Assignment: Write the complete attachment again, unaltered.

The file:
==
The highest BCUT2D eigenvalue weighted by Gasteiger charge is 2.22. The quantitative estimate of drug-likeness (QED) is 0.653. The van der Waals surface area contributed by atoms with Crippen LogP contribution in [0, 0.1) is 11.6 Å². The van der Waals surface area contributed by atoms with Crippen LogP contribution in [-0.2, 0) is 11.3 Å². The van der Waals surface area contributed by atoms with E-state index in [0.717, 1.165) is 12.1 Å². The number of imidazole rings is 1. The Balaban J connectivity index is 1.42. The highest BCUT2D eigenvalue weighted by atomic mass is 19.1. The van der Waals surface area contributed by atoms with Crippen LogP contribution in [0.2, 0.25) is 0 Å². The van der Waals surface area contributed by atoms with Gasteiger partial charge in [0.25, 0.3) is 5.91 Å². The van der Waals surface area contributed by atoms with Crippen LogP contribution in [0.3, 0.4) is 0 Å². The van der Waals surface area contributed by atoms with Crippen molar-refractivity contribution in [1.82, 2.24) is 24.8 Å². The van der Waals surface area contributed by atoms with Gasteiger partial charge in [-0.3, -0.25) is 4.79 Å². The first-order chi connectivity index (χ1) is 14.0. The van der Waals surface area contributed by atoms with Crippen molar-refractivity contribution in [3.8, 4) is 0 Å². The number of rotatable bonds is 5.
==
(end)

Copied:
The highest BCUT2D eigenvalue weighted by Gasteiger charge is 2.22. The quantitative estimate of drug-likeness (QED) is 0.653. The van der Waals surface area contributed by atoms with Crippen LogP contribution in [0, 0.1) is 11.6 Å². The van der Waals surface area contributed by atoms with Crippen LogP contribution in [-0.2, 0) is 11.3 Å². The van der Waals surface area contributed by atoms with E-state index in [0.717, 1.165) is 12.1 Å². The number of imidazole rings is 1. The Balaban J connectivity index is 1.42. The highest BCUT2D eigenvalue weighted by atomic mass is 19.1. The van der Waals surface area contributed by atoms with Crippen LogP contribution in [0.2, 0.25) is 0 Å². The van der Waals surface area contributed by atoms with Gasteiger partial charge in [0.25, 0.3) is 5.91 Å². The van der Waals surface area contributed by atoms with Crippen LogP contribution in [0.3, 0.4) is 0 Å². The van der Waals surface area contributed by atoms with Crippen molar-refractivity contribution in [1.82, 2.24) is 24.8 Å². The van der Waals surface area contributed by atoms with Gasteiger partial charge in [-0.3, -0.25) is 4.79 Å². The first-order chi connectivity index (χ1) is 14.0. The van der Waals surface area contributed by atoms with Crippen molar-refractivity contribution in [3.8, 4) is 0 Å². The number of rotatable bonds is 5.